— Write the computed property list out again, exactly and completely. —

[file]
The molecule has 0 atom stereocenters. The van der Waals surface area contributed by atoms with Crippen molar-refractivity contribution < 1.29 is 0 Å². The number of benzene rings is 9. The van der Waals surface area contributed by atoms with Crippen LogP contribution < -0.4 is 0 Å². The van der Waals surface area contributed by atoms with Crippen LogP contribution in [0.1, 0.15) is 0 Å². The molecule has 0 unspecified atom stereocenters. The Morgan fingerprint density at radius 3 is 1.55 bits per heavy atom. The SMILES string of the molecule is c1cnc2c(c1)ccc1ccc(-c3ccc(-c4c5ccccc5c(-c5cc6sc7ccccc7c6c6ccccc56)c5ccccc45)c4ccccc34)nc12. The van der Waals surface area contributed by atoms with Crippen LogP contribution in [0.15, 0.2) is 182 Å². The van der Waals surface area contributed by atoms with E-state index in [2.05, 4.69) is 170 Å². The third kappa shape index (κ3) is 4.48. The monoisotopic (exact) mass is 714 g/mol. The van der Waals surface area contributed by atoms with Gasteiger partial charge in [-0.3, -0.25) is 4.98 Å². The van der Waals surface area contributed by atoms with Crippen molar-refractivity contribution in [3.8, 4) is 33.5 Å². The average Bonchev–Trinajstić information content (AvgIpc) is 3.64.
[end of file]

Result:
The molecule has 0 atom stereocenters. The van der Waals surface area contributed by atoms with Crippen molar-refractivity contribution < 1.29 is 0 Å². The number of benzene rings is 9. The van der Waals surface area contributed by atoms with Crippen LogP contribution < -0.4 is 0 Å². The van der Waals surface area contributed by atoms with Crippen LogP contribution in [0.1, 0.15) is 0 Å². The molecule has 0 unspecified atom stereocenters. The Morgan fingerprint density at radius 3 is 1.55 bits per heavy atom. The SMILES string of the molecule is c1cnc2c(c1)ccc1ccc(-c3ccc(-c4c5ccccc5c(-c5cc6sc7ccccc7c6c6ccccc56)c5ccccc45)c4ccccc34)nc12. The van der Waals surface area contributed by atoms with Crippen LogP contribution in [0.15, 0.2) is 182 Å². The van der Waals surface area contributed by atoms with E-state index in [2.05, 4.69) is 170 Å². The third kappa shape index (κ3) is 4.48. The monoisotopic (exact) mass is 714 g/mol. The van der Waals surface area contributed by atoms with Gasteiger partial charge in [-0.3, -0.25) is 4.98 Å². The van der Waals surface area contributed by atoms with Crippen molar-refractivity contribution in [3.8, 4) is 33.5 Å². The average Bonchev–Trinajstić information content (AvgIpc) is 3.64.